Of the 162 babies enrolled, 51.9% (n=84) were male and 48.1% (n=78) were female, giving a male to female ratio (M:F) of 1.08:1. A total of 92% (n=149) were term and the remaining 8% (n=13) were preterm. None of the babies was post term. Low birth weight was observed in 9 5.6% (n=9) of babies, while the remaining 94.4% (n=153) were of normal birth weight.

The mean (SD) anti-tetanus antibody titre of the mothers and their babies was 0.160 (0.122) IU/mL and 0.230 (0.170) IU/mL, respectively, giving an overall CMR of 1.437. A total of 76.5% (n=124) of mothers and 74.4% (n=121) of babies were seropositive for tetanus antibodies (titre of >0.1 IU/mL). There was a strong positive correlation between maternal and cord-blood levels of tetanus antibodies (r=0.668; p<0.001), with a shared variance of 44.6% (Fig. 1). There was a weak but significant negative correlation between maternal anti-tetanus antibody levels and CMRs (r=-0.158; p=0.045) with a shared variance of only 2% (Fig. 2).





A total of 25.3% (n=41) of babies were classified as seronegative for tetanus antibodies (titre of <0.1 IU/mL), out of whom 72.7% (n=32) were delivered to mothers who were positive for placental malaria. Similarly, 34.5% (n=56) mother-infant pairs had poor placental transfer (CMR <1) for tetanus antibodies, out of whom 24.7% (n=40) were positive for placental malaria. However, placental malaria did not show a significant association with either the tetanus serostatus of the babies (p=0.3233) or with the efficiency of placental transfer of tetanus antibodies (p=1.000).

Of the 32 seronegative infants born to placental-malaria positive mothers, 78.1% (n=25) of the mothers had chronic-active malaria, while 12.5% (n=4) and 9.4% (n=3) had acute and past malaria, respectively. Similarly, of the 40 maternal-infant pairs with CMR <1 and placental malaria positive, 67.5% (n=20), 25.0% (n=10) and 7.5% (n=3) had chronic-active, acute and past malaria respectively. There was a statistically significant association between type of placental malaria and serostatus (p=0.0009) and with the efficiency of placental transfer (p=0.0340). Mothers with chronic-active malaria were 7.4 times more likely to deliver a seronegative infant than mothers with acute malaria (odds ratio (OR) 7.353; 95% CI 2.327 - 23.234; p=0.0002) (Table 2) Similarly, maternal-infant pairs with chronic- active malaria were 2.9 times more likely to have inefficient placental transfer (OR 2.859; 95% CI 1.200 - 6.859; p=0.0221) than those with acute malaria (Table 3).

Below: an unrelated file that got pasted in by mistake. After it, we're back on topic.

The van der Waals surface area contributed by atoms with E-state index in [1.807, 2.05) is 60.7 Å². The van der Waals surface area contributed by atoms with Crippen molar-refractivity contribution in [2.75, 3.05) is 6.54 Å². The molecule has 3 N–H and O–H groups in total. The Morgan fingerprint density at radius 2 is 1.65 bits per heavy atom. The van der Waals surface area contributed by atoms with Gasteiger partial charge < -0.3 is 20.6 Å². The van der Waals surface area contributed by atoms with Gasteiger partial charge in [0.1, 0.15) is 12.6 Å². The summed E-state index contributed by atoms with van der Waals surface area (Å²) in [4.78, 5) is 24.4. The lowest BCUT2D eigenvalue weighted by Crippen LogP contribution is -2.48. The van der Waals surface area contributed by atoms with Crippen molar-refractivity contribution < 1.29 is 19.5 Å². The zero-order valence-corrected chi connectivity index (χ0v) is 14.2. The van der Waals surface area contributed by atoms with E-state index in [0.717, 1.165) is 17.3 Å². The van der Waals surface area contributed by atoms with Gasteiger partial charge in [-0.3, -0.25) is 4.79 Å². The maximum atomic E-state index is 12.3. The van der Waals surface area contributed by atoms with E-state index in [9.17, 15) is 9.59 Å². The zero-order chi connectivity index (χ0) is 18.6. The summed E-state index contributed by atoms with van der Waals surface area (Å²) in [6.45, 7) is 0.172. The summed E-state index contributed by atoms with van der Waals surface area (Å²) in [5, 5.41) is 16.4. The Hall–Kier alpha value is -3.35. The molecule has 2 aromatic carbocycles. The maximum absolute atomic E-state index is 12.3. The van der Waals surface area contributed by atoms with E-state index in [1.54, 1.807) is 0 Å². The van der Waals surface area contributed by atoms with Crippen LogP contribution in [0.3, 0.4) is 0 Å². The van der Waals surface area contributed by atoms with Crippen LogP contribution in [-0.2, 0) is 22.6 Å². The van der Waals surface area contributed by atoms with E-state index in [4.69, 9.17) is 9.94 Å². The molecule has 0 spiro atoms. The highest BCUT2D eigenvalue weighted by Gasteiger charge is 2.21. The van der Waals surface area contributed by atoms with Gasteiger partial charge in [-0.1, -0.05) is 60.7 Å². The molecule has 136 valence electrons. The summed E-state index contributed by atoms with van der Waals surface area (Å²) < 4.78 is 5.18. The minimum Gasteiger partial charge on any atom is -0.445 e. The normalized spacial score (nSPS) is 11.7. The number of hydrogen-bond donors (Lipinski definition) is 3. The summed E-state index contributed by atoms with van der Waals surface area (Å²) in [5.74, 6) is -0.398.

Among the remaining maternal and infant factors studied, only gestational age at birth showed a statistically significant association with cord-blood serostatus (£=0.004) as well as CMR (£=0.002). The preterms were 5.624 times more likely to be seronegative (OR 5.624; CI 1.961 - 28.41) and 7.464 times more likely to have inefficient transfer of anti-tetanus antibody (OR 7.464; CI 1.724 - 18.35) compared to term neonates.

Logistic regression analysis showed that only an infant's gestational age could significantly predict the anti-tetanus antibody serostatus, even after controlling for all other factors in the model (Table 4).




The 71.6% prevalence of placental malaria among the mothers in this study was more than twice that reported by Bako et al.[19](33.9%) from the same centre. It is also higher than the 57.6% reported by Ibhanesebhor and Okolo[20] in Benin, Nigeria, as well as the 51.1% reported in The Gambia by Okoko et al.[21]However, this higher prevalence observed in this study when compared with these earlier studies may be accounted for by the difference in the criteria used for the diagnosis of placental malaria. While the other studies used only the presence of the malaria parasite as the diagnostic criterion, this study used the malaria parasite and/or malaria pigment, so that past or chronic malaria, which are more likely to be associated with structural and functional changes in placenta than acute malaria, could also be diagnosed.[33]

Similarly to earlier studies,[22,27,34] in both mothers and babies, the overall geometric mean titres of anti-tetanus antibodies were within the protective range (>0.1 IU/mL), with a correspondingly high proportion of anti-tetanus antibody seropositivity. Cumberland et al.[22]in 2007 reporting from Kenya found the geometric mean titres of anti-tetanus antibody of both the mothers and their babies to be within the protective range. Similarly, Hood et al.[34]found the geometric mean concentration of anti-tetanus antibodies in Nigerian mothers and their infants to be within the protective range. The

proportion of seropositive mothers and babies were similarly very high in these studies by Hood et al.,[34] Adabara et al.[21](both from Nigeria) and Cumberland et al.[22] from Kenya. However, the findings from this study and the earlier ones[22,27,34] may not be a true reflection of the anti-tetanus antibody serostatus in the general population, because women who deliver in hospital are more likely to have received the TT vaccination than women who deliver at home.'351 This is further supported by the higher incidence of neonatal tetanus among home-delivered infants,[36] indicating a lower or non-protective anti-tetanus antibody level. It is known that in Nigeria and other developing countries, the proportion of pregnant women not enrolling for antenatal care has continued to remain high, with an attendant high proportion of home deliveries.[37]